UCCS faculty, staff and students will have opportunities to meet with the review team, and UCCS leadership is encouraging attendance at those meetings. To help faculty and staff prepare for those meetings, Chancellor Pam Shockley-Zalabak hosted preparation sessions in October designed to encourage discussion of possible topics raised by HLC reviewers.
Shockley-Zalabak encouraged faculty and staff to read the university’s assurance argument, appendices to and summaries of the argument as well as the 2012-2020 Strategic Plan 2016 Midpoint Review. All documents, as well as other information about the HLC visit, are available at www.uccs.edu/hlc
The Chancellor’s All-Campus Forum on Nov. 7 will feature a review of the HLC visit schedule. See the schedule here. The forum begins at 10:30 a.m. in UC 302.
On Nov. 14-15, members of the HLC review team will meet only briefly with UCCS leadership and will instead spend most of their visit with faculty, staff and students, Shockley-Zalabak said.
“Your role in the process is more important than ever,” Shockley-Zalabak said at an Oct. 24 preparation session. “For them to get a sense of our campus, it must come from faculty, staff and students.”
Anyone who attends an HLC meeting can bring documentation to reference during the meeting, she said. She encouraged participants to be eager to answer reviewers’ questions and to offer specific examples from their areas, if possible.
Q: What is the climate for diversity on campus?
A: It’s improved in the past 10 years. We now have greater ethnic diversity, more military and veteran students, and we have created MOSAIC, the LGBT resource center, the Matrix Center for Advancement of Social Equity and Inclusion, and the UCCS Global Intercultural Research Center (GLINT). (Jesse Perez, MOSAIC assistant director and LGBT program director)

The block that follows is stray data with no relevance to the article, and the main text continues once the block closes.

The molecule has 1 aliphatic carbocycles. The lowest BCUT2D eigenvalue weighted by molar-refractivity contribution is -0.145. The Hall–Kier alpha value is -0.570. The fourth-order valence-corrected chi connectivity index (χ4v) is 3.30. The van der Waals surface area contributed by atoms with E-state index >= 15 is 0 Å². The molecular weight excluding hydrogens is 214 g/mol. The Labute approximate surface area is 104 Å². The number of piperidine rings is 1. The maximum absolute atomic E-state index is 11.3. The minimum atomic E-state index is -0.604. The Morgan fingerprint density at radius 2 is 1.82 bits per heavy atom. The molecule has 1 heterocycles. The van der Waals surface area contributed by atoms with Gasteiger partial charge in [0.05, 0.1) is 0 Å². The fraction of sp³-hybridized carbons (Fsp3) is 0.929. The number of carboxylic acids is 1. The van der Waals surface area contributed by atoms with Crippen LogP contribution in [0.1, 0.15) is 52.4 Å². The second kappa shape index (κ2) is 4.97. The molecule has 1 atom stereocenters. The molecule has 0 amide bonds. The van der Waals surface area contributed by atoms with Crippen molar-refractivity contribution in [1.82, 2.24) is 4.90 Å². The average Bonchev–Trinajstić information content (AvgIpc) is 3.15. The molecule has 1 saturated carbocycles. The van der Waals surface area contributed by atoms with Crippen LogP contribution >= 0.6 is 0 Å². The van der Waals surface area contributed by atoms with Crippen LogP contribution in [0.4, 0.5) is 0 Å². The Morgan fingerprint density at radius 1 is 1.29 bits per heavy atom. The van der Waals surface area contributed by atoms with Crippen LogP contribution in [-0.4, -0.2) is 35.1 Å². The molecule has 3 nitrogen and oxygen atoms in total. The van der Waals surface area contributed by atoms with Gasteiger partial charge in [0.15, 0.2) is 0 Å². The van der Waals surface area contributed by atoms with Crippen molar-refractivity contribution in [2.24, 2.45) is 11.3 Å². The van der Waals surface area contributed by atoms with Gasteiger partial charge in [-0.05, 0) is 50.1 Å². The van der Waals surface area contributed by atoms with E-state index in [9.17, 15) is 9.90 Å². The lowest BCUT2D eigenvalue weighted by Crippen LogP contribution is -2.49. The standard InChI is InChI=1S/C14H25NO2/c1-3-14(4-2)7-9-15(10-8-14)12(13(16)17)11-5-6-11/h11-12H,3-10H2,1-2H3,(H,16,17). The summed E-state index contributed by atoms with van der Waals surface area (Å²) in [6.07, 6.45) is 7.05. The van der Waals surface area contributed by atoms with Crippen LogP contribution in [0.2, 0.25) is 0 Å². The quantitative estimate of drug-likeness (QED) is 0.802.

We have a very proactive approach to diversity, and that’s commendable. (Linda Kogan, director, Office of Sustainability)
Q: How do you use learning outcomes to drive decision making?
A: We do a yearly review. For example, after the semester starts in the fall, we ask what worked and what didn’t work in our area. We then use that feedback to improve. (Jevita Rogers, director, Financial Aid and Student Employment)
Q: What about faculty and staff retention?
A: We support each other in extraordinary ways. That creates a sense of community, and that’s hard to leave. (Benek Altayli, director, Mental Health Services)
Q: How can we continue to grow and maintain quality?
A: We continue to better understand what we do, and assessment is better than it was 10 years ago. (Kee Warner, associate vice chancellor, Academic Affairs)
Q: What are the best and worst things about UCCS?
A: We have a collaborative way of solving problems. (Gary Reynolds, associate vice chancellor, Facilities Services)
Interactions with the students. It’s a great environment to be in. (Kirk Moore, interim managing director, Information Technology)
The culture. This place has a real positive, can-do, roll-up-your-sleeves-and-get-it-done type of attitude. (Eric Nissen, marketing and communications specialist, College of Business)
Culturally, this campus has been student-centered and a small community. As we grow, will that be a loss? How can we keep the classroom sizes in that tradition but also add activities and events for a growing campus? (Benek Altayli, director, Mental Health Services)
Our can-do attitude. (Martin Wood, senior vice chancellor, University Advancement)
Q: Is there a downside to growth?
A: One downside is the loss of a sense of community, where knowing everyone on campus is becoming more difficult. (Anthony Cordova, director, MOSAIC and MOSAIC Gateway Program)
Q: What technological changes have been made?
A: The facilities department has met with deans to make needed physical changes to classrooms in order to address changes in how faculty teach. (Gary Reynolds)
Q: Are you using the strategic plan?
A: The campus was invited to participate in both the drafting of the 2012-2020 Strategic Plan and the mid-point revision. We have used the plan to create goals for outcomes in residence life and learning. (Megan Bell, executive director, Auxiliary Community and Learning Initiatives)
Q: Do you have the resources you need to do your job?
A: We work very hard. Student outcomes show we make the most of our resources. (Terry Schwartz, interim provost).